“If I never see the English evergreens I’m running to/It’s nothing to me…”
I was interested to discover a couple of years ago that David Bowie had briefly studied with Trungpa Rinpoche, the Tibetan lama whose writings have probably made the single greatest impact on me of any buddhist teacher. Bowie had made the trek up to Samye Ling in Scotland in the late ’60s, before Rinpoche had migrated to the United States. And just today a brief article was posted quoting Bowie on his time there: “I was within a month of having my head shaved, taking my vows, and becoming a monk,” he said. It was 1967, he was 20 years old and already a recording musician — this would have been either just before or just after the release of his first LP, David Bowie.
He was conflicted about whether or not to stay at the centre and asked Trungpa about this, who told him to carry on being a musician. So now we have another thing to thank that man for…
The last two songs on Blackstar are the most direct leave-takings. They’re really hard to listen to today. Dollar Days with its wailing sax from Donny McCaslin and final repeated alternations, “I’m trying to, I’m dying to, I’m trying to, I’m dying to…” is wrenching. Both phrases had appeared in a different context earlier: “I’m dying to/Push their backs against the grain/And fool them all again and again/I’m trying to.” And: “Don’t believe for just one second I’m forgetting you/I’m trying to/I’m dying to.”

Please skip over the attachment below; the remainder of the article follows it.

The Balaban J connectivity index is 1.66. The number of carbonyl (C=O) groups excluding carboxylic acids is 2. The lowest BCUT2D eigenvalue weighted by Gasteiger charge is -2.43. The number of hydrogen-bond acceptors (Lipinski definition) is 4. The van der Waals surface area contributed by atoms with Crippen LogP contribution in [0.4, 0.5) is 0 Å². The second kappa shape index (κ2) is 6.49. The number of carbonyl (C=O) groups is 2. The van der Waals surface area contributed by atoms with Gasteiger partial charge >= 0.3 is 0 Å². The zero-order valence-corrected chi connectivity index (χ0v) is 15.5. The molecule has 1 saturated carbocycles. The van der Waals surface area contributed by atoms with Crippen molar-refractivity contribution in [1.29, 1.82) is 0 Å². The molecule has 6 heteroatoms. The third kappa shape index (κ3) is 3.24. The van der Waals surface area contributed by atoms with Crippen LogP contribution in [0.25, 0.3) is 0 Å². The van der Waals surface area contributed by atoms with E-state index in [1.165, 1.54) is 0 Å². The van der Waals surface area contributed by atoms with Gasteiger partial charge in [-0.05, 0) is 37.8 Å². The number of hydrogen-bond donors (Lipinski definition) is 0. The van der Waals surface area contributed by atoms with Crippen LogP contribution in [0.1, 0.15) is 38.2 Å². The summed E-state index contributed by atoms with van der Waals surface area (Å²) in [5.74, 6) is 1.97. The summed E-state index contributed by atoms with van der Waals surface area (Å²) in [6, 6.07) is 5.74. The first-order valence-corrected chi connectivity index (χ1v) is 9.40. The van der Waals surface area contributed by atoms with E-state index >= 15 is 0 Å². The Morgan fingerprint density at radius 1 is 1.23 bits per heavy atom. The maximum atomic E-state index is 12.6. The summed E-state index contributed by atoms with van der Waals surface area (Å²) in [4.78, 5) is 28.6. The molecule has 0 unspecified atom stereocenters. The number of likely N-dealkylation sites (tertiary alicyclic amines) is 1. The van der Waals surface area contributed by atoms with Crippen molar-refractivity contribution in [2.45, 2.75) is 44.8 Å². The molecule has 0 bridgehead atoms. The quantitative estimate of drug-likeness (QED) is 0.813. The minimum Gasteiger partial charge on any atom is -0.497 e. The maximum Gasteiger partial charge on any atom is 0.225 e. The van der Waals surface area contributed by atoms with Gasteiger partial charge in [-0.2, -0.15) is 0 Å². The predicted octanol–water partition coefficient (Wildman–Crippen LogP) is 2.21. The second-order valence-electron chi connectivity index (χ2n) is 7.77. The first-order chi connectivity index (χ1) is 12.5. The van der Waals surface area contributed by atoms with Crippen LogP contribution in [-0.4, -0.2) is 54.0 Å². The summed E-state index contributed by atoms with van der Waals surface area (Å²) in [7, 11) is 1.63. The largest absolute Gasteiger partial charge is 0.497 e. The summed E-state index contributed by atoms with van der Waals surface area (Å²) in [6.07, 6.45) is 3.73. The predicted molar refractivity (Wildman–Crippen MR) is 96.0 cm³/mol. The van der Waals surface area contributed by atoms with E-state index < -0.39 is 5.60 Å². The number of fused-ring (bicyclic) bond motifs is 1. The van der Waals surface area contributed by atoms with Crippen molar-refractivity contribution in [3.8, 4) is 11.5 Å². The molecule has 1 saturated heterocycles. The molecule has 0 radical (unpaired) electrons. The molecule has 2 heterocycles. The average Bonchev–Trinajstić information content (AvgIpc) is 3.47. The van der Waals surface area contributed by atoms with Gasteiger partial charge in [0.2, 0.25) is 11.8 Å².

And finally the last one on the album, “I Can’t Give Everything Away,” where he kind of sums it all up:
“Seeing more and feeling less, saying no but meaning yes: this is all I ever meant, that’s the message that I sent”
He was one of the most endlessly innovative artists of our time, and one of the most complete artists, because his mind was attuned to music, art, design, film, and dance in almost equal measure. He influenced nearly everybody across two generations to one degree or another — and he’s not done yet.
What more to say? Blessings, Mr. B. Please come back as something equally amazing.